Just Words: In the beginning was the Speech…
…and the speech was plagiarized.
As Nana Akufo-Addo unwittingly notched his name at the bottom of a long list of political personalities whose speeches were inadvertently plagiarised from other sources, we take a look at what might just be this decade’s over-flogged horse.
President Akufo-Addo’s speech at his swearing in ceremony in Accra, Ghana, was nothing short of magnificent – at least for the few minutes people considered it original. Thereafter, it all went downhill for the new man at the helm of Ghana’s affairs, as journalists on social media quickly pointed out the unmissable similarities between his speech and that of two US presidents – an overkill, even for presidential plagiarism standards. The presidency’s reaction was swift, an apology from the residential spokesperson and also his head of communications, Eugene Arhin as words like “oversight” and “never deliberate” were tossed here and there. Eventually, the world simply filed away the incident as “just another plagiarism”.
Before the infamous Melania Trump/Michelle Obama plagiarism row, which happened pre the US election tragedy, the world has had to deal with quite a few “speech-borrowing” incidents. Are presidents/political figures becoming less thorough or are campaign/communications directors simply lazy?
Whatever the issue is, if it’s any consolation for Akufo-Addo, the Ghanaian president is now on a list that includes several illustrious characters. One of which, is the US president, Barack Obama. Surprised? Well I suppose when you’ve carved out an impression as the world’s coolest man who can do no wrong, you literally should no wrong. In 2008, a young energetic Senator Barack Obama was accused by the Hilary camp of plagiarising the “Just Words” speech of Massachusetts’ Governor, Deval Patrick. Of course Obama apologised for the “mistake” stating that Deval was a good friend and they often “exchanged” ideas.
In 2016, First Lady of the United States, Melania Trump “exchanged ideas” verbatim with Michelle Obama, lifting the former First Lady’s speech with zero credit at the Republican National Convention. It was the sort of headline you didn’t really want when your husband was already running against all odds. While that didn’t matter in the end, it was every news editor’s dream as the story was aflame for days after the convention.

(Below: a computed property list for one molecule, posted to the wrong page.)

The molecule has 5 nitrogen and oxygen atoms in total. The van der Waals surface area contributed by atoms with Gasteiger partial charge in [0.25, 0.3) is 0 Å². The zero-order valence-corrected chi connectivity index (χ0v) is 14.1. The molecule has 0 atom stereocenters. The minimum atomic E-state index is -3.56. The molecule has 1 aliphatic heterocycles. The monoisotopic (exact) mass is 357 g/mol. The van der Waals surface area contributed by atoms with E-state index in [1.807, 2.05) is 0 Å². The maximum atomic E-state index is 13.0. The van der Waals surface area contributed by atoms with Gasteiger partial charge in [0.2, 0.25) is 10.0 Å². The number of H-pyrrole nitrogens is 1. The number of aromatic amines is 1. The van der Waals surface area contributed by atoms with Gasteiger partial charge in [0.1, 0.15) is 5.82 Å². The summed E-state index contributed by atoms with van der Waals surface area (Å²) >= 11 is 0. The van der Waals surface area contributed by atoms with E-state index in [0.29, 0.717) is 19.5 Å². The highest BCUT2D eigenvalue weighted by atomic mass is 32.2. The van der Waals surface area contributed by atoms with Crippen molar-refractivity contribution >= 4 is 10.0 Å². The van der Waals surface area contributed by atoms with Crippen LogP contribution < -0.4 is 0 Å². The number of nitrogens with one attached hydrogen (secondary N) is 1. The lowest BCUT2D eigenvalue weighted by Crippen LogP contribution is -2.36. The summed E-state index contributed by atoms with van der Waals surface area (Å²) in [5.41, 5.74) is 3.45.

Ghana’s neighbour, Nigeria, was spared no blushes when President Muhammadu Buhari’s “Change begins with me” speech in September 2016, was discovered to have been plagiarised from Obama’s 2008 victory speech (which may or may not have been “borrowed” from one of his friends). The usual apologies were offered while a deputy director of communications got the axe.
Is Plagiarism in speeches always wrong?
The short answer, Yes. The long answer? An exaggerated, winding definition that makes it look much worse than it really is. As an academic crime of sorts, “plagiarism is stealing” has filtered through to give it the worst possible interpretation. Yes, its unethical nature, in line with academia’s gruesome search for originality, will always make it seem like an act worthy of the hangman. However, this is exaggerated. Stealing is an act that deprives, the original owner of the use of his property. Plagiarism of a part of a speech can be considered in many ways, an ode to the original writer.
With technology, the world is going to know that you stole the speech within seconds of you saying every word. President Akufo-Addo was barely down the podium when he became a Twitter trending topic. However, where’s the crime in saying what’s already been said, if the message remains general, untouched and the intention, is really the same?
One feels that a certain much-ado-about nothing-ness has now created blue murder in situations of “speech-borrowing”, allowing the glory in the message to be lost in the furore of whether said speech was plagiarised or otherwise. What could have been a glorious 10 minutes, where words of inspiration were offered to people who desperately wanted to hear them, is quickly turned to an endless moment of scrutiny, investigations, apologies and heads on spikes.
The simple solution revolves around simply attributing the speech to the original speechwriter (or more appropriately – speech maker), but the oddity of that cannot be ignored. “Oh hey guys, firstly this speech is culled from two US presidents…” is not the ideal way to imprint your persona on the speech and that really, is the entire point of presidential speeches.
Presidents, governors, First Ladies etc. want the message in the speech to be reflective of them as conveyors of said message. So while copying these messages are an indictment on the lack of thoroughness and attention to detail of the speaker’s team, the rage that follows these speeches should be hosed down. A message to a people remains so, regardless of who wrote it.